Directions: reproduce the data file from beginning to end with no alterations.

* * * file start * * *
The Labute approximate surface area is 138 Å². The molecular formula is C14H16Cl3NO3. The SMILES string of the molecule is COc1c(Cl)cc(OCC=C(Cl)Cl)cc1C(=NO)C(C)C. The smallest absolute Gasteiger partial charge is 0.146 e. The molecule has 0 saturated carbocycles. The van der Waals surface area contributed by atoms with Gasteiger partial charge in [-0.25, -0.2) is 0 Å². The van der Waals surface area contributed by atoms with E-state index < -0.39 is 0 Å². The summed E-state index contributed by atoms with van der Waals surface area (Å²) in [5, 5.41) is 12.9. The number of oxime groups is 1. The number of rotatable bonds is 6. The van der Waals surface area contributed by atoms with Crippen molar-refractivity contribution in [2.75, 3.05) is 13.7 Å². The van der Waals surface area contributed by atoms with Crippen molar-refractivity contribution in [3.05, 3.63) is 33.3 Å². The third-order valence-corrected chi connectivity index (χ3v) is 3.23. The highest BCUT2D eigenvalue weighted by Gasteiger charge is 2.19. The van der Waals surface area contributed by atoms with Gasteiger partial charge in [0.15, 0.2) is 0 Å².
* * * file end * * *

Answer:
The Labute approximate surface area is 138 Å². The molecular formula is C14H16Cl3NO3. The SMILES string of the molecule is COc1c(Cl)cc(OCC=C(Cl)Cl)cc1C(=NO)C(C)C. The smallest absolute Gasteiger partial charge is 0.146 e. The molecule has 0 saturated carbocycles. The van der Waals surface area contributed by atoms with Gasteiger partial charge in [-0.25, -0.2) is 0 Å². The van der Waals surface area contributed by atoms with E-state index < -0.39 is 0 Å². The summed E-state index contributed by atoms with van der Waals surface area (Å²) in [5, 5.41) is 12.9. The number of oxime groups is 1. The number of rotatable bonds is 6. The van der Waals surface area contributed by atoms with Crippen molar-refractivity contribution in [2.75, 3.05) is 13.7 Å². The van der Waals surface area contributed by atoms with Crippen molar-refractivity contribution in [3.05, 3.63) is 33.3 Å². The third-order valence-corrected chi connectivity index (χ3v) is 3.23. The highest BCUT2D eigenvalue weighted by Gasteiger charge is 2.19. The van der Waals surface area contributed by atoms with Gasteiger partial charge in [0.15, 0.2) is 0 Å².